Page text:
The first two episodes of Pass The Mic have been geared towards celebrating Black icons in music, across various genres. In the age of Black Lives Matter and social injustice, what are your thoughts on how music and the performance of it can help bring forth unity and healing?

I think there is no greater unifying power than music and I think there is no greater healing force than soul music. And soul music doesn't just mean r&b music, it means hip-hop, too, hip-hop comes from soul. And I think we're living in a time of divisiveness, bigotry and of separation and I think we, as humanity, can look to any one thing to uplift people and unify, it would be music. And you mentioned Black music, my life wouldn't be what it is without the music of Black artists, hip-hop and R&B has defined my life in so many ways, and not only in my career. It's my source of inspiration, it's my source of culture, it's my source of style, it's really my source of happiness. And it's through the music of soul artists and hip-hop artists that I've been able to travel the world and make people dance and make people smile.

What do you see Pass The Mic evolving into moving forward and what do you hope viewers walk away with after viewing an episode of Pass The Mic?

I hope people walk away feeling uplifted, that's it. That's the goal, to uplift. And by sharing these records in a unique way, I've been able to uplift, then I've done my job. The magic is in the music and I'm just a messenger. What do I see for the future? Well, at this point, sky's the limit. I didn't anticipate quite an emotional response from people and it's been quite overwhelming. As I said, this was a little passion project to stay creative, to connect with my heroes and to put a smile on a few faces and it turned into something bigger than I could've ever imagined. There's certainly gonna be more volumes and what the future has in store, we shall see.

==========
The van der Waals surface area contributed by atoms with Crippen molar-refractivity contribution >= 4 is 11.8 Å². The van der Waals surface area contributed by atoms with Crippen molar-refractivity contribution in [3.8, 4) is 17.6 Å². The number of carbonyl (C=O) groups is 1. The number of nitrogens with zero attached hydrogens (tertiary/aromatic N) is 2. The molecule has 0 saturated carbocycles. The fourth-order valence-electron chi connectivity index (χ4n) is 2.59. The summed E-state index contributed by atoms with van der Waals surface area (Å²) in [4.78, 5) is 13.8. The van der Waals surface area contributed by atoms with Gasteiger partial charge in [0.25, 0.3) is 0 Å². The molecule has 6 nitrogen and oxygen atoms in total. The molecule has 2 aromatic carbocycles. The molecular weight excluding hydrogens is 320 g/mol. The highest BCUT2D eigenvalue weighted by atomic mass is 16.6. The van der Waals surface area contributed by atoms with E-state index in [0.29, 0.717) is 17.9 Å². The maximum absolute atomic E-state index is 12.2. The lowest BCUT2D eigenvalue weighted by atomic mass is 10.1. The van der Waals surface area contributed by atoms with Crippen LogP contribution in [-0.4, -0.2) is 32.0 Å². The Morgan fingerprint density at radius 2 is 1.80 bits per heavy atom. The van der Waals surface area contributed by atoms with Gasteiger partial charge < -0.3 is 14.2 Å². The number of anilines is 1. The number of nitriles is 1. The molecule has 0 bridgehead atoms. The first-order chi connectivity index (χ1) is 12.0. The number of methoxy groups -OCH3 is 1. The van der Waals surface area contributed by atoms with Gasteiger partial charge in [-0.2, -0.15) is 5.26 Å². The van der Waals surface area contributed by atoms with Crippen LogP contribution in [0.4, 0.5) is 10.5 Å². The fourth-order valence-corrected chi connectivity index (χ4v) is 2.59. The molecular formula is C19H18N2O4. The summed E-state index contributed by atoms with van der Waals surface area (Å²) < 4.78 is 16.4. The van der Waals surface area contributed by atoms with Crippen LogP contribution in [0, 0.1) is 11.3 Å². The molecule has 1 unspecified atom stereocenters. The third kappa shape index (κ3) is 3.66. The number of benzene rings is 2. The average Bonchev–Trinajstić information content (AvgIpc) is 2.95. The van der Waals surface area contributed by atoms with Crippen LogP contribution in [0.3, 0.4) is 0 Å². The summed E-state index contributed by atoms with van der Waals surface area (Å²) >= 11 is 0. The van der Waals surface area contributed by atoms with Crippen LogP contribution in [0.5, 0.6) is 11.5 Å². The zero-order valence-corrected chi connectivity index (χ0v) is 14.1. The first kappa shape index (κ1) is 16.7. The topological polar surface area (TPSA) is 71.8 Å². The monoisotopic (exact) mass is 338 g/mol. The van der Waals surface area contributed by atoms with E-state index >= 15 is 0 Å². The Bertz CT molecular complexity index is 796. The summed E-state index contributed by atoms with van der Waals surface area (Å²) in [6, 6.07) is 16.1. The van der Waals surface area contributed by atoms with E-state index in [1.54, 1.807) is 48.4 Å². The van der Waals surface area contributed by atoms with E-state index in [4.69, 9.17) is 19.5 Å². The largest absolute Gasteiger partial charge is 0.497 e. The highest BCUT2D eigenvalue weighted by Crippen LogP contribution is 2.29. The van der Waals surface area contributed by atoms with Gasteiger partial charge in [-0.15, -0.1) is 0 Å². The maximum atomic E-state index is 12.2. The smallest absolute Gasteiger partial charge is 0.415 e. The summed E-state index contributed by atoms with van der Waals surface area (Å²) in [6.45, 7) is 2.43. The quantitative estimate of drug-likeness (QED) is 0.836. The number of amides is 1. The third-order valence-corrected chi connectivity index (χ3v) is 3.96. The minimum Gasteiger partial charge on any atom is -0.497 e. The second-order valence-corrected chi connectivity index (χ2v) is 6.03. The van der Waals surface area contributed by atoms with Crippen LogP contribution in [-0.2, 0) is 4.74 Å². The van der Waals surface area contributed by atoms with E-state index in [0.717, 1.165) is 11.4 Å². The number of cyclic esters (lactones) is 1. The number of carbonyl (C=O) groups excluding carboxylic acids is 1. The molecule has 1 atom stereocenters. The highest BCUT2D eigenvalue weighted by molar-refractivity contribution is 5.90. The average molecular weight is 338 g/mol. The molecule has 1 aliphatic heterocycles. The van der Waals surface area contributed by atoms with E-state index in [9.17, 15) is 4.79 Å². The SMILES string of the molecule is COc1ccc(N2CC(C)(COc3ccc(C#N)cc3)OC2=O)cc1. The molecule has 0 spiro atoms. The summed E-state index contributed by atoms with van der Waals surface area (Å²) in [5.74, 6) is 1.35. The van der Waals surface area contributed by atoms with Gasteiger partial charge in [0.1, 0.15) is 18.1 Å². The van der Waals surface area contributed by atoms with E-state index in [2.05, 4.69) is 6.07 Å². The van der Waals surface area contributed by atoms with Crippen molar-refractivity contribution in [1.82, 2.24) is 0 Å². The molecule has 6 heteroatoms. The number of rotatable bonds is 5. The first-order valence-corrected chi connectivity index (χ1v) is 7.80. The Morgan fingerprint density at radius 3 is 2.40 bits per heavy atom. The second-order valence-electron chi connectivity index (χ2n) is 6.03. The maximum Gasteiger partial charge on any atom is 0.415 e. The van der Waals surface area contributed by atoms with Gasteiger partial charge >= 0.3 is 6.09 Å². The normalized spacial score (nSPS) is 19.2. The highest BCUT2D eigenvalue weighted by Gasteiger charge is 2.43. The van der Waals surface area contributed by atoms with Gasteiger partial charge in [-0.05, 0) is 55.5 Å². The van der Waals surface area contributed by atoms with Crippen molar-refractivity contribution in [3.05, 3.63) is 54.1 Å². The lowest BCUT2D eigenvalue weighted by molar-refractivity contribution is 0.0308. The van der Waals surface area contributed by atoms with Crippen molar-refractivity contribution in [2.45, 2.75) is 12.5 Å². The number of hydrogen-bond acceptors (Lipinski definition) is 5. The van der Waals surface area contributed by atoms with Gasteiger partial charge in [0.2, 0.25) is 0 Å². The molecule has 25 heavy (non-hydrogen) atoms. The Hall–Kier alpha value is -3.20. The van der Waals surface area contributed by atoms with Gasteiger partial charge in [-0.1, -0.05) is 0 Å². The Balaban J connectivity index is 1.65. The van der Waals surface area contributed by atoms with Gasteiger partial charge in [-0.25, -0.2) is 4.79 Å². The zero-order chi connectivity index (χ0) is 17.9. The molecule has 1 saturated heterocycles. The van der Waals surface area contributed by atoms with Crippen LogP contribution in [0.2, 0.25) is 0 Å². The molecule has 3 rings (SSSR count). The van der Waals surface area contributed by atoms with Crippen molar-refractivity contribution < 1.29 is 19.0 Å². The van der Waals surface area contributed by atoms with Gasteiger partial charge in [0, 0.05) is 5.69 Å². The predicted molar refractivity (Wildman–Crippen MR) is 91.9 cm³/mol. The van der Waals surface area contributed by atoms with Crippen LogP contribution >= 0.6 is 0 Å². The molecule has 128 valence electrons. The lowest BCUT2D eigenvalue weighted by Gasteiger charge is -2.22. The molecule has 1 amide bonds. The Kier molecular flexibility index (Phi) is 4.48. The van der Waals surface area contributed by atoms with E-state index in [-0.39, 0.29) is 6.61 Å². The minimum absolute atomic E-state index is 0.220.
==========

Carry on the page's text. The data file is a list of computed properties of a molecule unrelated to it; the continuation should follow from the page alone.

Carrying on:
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Photo by Jax Teller (@_30onme)

Beats, Blackness, and Revolution: A Conversation With Jay Versace

Jay Versace doesn’t care who you thought he was. He never has, and never will. Since his influencer ascension through comedic skits via the now-defunct social media platform, Vine, in 2016, Jay has used his platform to amplify Black spirituality, Black creativity, and Black mental health. Through sharing resources to his large following on social media, he’s continuing to do so even now amid these trying times. One of the several things that he’s been doing to help maintain his inner peace as the country is enthralled in protest has been producing music.

Versace made his first beat in May of 2018, and it was actually met with contention from fans who were only familiar with his comedic side. “When I tweeted I was trying to make music, so many people were like, ‘This is what this is gonna sound like,’ and were sending the craziest gifs and memes and I was like, ‘Damn, y'all really think I have no taste,’” he says when recounting the first time he shared his music on social media. “(Laughs) It was very intense and overwhelming, but I was like you know what, f**k them and kept doing it, kept trying.” And he did exactly that, fine-tuned his beat-making craft by digging into the soulful music he was raised on. Thus, the biggest testament to his growth as a producer has definitely been his early 2020 appearance on Buffalo, New York rapper and Griselda collective member Westside Gunn’s latest critically acclaimed album Pray for Paris, where his beat on the self-titled track “Versace” found him in the production credits next to rap royalty like DJ Premier and Tyler, The Creator. Since this major moment in his music career, Jay has been active in both the studio and on the Internet, spreading awareness about Black rights.